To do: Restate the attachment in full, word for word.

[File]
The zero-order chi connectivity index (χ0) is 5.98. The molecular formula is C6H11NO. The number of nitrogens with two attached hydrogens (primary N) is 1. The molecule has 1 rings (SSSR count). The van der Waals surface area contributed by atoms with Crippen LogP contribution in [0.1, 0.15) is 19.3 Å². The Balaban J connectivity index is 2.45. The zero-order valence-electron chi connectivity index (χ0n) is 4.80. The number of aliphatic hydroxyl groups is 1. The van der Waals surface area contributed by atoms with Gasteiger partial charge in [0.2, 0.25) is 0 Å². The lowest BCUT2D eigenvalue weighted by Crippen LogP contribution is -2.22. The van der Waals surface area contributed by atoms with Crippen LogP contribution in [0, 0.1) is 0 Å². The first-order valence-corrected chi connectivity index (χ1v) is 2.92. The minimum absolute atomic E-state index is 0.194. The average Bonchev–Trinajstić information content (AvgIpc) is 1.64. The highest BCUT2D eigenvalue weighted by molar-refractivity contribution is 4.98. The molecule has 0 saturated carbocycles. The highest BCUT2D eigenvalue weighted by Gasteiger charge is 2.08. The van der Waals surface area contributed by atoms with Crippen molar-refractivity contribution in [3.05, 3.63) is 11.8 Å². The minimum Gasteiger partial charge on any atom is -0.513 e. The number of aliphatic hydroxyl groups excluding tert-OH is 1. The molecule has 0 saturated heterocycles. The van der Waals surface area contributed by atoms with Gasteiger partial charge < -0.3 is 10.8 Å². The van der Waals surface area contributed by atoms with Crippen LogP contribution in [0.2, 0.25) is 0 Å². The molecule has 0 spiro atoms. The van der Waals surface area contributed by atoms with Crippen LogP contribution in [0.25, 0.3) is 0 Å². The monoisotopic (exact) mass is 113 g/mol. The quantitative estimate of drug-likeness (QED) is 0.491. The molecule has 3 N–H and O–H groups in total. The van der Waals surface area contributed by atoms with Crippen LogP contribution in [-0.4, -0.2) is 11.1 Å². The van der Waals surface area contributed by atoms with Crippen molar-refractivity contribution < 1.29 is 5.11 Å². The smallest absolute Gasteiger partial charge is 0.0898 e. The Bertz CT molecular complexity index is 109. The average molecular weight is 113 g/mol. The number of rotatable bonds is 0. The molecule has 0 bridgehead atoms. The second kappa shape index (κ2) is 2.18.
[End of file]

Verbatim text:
The zero-order chi connectivity index (χ0) is 5.98. The molecular formula is C6H11NO. The number of nitrogens with two attached hydrogens (primary N) is 1. The molecule has 1 rings (SSSR count). The van der Waals surface area contributed by atoms with Crippen LogP contribution in [0.1, 0.15) is 19.3 Å². The Balaban J connectivity index is 2.45. The zero-order valence-electron chi connectivity index (χ0n) is 4.80. The number of aliphatic hydroxyl groups is 1. The van der Waals surface area contributed by atoms with Gasteiger partial charge in [0.2, 0.25) is 0 Å². The lowest BCUT2D eigenvalue weighted by Crippen LogP contribution is -2.22. The van der Waals surface area contributed by atoms with Crippen LogP contribution in [0, 0.1) is 0 Å². The first-order valence-corrected chi connectivity index (χ1v) is 2.92. The minimum absolute atomic E-state index is 0.194. The average Bonchev–Trinajstić information content (AvgIpc) is 1.64. The highest BCUT2D eigenvalue weighted by molar-refractivity contribution is 4.98. The molecule has 0 saturated carbocycles. The highest BCUT2D eigenvalue weighted by Gasteiger charge is 2.08. The van der Waals surface area contributed by atoms with Crippen molar-refractivity contribution in [3.05, 3.63) is 11.8 Å². The minimum Gasteiger partial charge on any atom is -0.513 e. The number of aliphatic hydroxyl groups excluding tert-OH is 1. The molecule has 0 saturated heterocycles. The van der Waals surface area contributed by atoms with Gasteiger partial charge < -0.3 is 10.8 Å². The van der Waals surface area contributed by atoms with Crippen LogP contribution in [0.2, 0.25) is 0 Å². The molecule has 0 spiro atoms. The van der Waals surface area contributed by atoms with Crippen LogP contribution in [0.25, 0.3) is 0 Å². The monoisotopic (exact) mass is 113 g/mol. The quantitative estimate of drug-likeness (QED) is 0.491. The molecule has 3 N–H and O–H groups in total. The van der Waals surface area contributed by atoms with Crippen LogP contribution in [-0.4, -0.2) is 11.1 Å². The van der Waals surface area contributed by atoms with Crippen molar-refractivity contribution < 1.29 is 5.11 Å². The smallest absolute Gasteiger partial charge is 0.0898 e. The Bertz CT molecular complexity index is 109. The average molecular weight is 113 g/mol. The number of rotatable bonds is 0. The molecule has 0 bridgehead atoms. The second kappa shape index (κ2) is 2.18.